EDITOR NOTE: The energy sector has been reeling since before the COVID-19 pandemic, burdened by oversupply, softening demand, low prices, high debt (particularly in the fracking industry), and poor earnings performance. Now, Hurricane Delta has forced the closure of 29% of all Gulf oil production. Typically, such an event would see a surge in energy-related investment, from crude oil to the companies producing and refining it. Also, the fact that energy remains the worst performing sector and one most likely to see longer-term rise, according to CFRA projections, may make it an attractive bet. But given our pandemic situation, and how it will likely have changed our driving habits, and given the rise in electric vehicle production, will demand in this sector ever recover to its former levels of robustness?
In preparation for Hurricane Delta, which intensified into a major Category 4 storm on Tuesday, offshore energy operators in the Gulf of Mexico have evacuated 56 production platforms, or 8.7% of the 643 manned platforms in the Gulf, according to the Bureau of Safety and Environmental Enforcement. The bureau estimated that 29.2% of Gulf oil production and nearly 8.6% of natural-gas output was shut in as of Tuesday afternoon. In electronic trading, November West Texas Intermediate crude CLX20, -1.65% traded at $40.16 a barrel, down a bit from the Nymex settlement at $40.67.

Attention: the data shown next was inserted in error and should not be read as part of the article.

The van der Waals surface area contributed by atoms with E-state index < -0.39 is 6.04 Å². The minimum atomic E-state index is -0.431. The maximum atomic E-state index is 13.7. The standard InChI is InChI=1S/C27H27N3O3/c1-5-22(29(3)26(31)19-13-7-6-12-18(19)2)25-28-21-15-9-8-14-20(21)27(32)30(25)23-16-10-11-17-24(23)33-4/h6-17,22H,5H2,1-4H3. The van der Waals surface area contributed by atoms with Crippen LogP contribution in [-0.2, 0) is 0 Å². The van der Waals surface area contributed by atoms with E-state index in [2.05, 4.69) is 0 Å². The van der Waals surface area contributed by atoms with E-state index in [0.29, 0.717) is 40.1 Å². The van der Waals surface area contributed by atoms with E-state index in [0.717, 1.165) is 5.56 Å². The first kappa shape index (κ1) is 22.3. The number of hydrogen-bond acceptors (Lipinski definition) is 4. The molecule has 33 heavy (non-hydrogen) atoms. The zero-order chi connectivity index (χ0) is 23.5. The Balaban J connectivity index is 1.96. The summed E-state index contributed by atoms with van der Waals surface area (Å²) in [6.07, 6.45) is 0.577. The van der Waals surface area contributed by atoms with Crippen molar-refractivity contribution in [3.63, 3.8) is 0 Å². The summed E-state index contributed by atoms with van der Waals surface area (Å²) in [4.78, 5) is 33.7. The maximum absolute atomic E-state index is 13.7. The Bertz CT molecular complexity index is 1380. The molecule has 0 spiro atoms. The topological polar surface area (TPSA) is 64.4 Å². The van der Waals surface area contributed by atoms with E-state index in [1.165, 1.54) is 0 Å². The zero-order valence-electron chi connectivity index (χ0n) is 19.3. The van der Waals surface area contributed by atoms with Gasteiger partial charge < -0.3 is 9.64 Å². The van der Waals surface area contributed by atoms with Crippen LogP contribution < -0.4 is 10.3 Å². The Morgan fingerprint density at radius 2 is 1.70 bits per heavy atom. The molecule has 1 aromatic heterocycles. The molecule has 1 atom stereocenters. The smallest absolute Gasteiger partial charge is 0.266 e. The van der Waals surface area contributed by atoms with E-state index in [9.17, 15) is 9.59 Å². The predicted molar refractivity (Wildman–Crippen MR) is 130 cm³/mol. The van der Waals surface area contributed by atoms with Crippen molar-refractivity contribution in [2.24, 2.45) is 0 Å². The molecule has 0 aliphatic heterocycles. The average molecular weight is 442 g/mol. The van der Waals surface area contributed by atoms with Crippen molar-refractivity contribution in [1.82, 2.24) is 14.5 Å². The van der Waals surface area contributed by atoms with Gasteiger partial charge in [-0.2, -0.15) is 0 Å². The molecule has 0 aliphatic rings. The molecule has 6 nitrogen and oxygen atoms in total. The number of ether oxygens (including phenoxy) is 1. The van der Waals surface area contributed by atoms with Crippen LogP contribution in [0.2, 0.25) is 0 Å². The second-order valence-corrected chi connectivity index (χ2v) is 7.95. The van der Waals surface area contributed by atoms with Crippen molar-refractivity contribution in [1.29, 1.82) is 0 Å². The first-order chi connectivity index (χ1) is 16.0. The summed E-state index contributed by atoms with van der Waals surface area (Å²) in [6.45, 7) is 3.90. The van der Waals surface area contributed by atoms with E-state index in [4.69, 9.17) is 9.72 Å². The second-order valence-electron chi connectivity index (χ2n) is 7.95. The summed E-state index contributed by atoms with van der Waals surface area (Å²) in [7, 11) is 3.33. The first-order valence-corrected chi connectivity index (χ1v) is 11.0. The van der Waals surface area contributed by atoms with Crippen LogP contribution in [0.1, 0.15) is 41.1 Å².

Originally posted on MarketWatch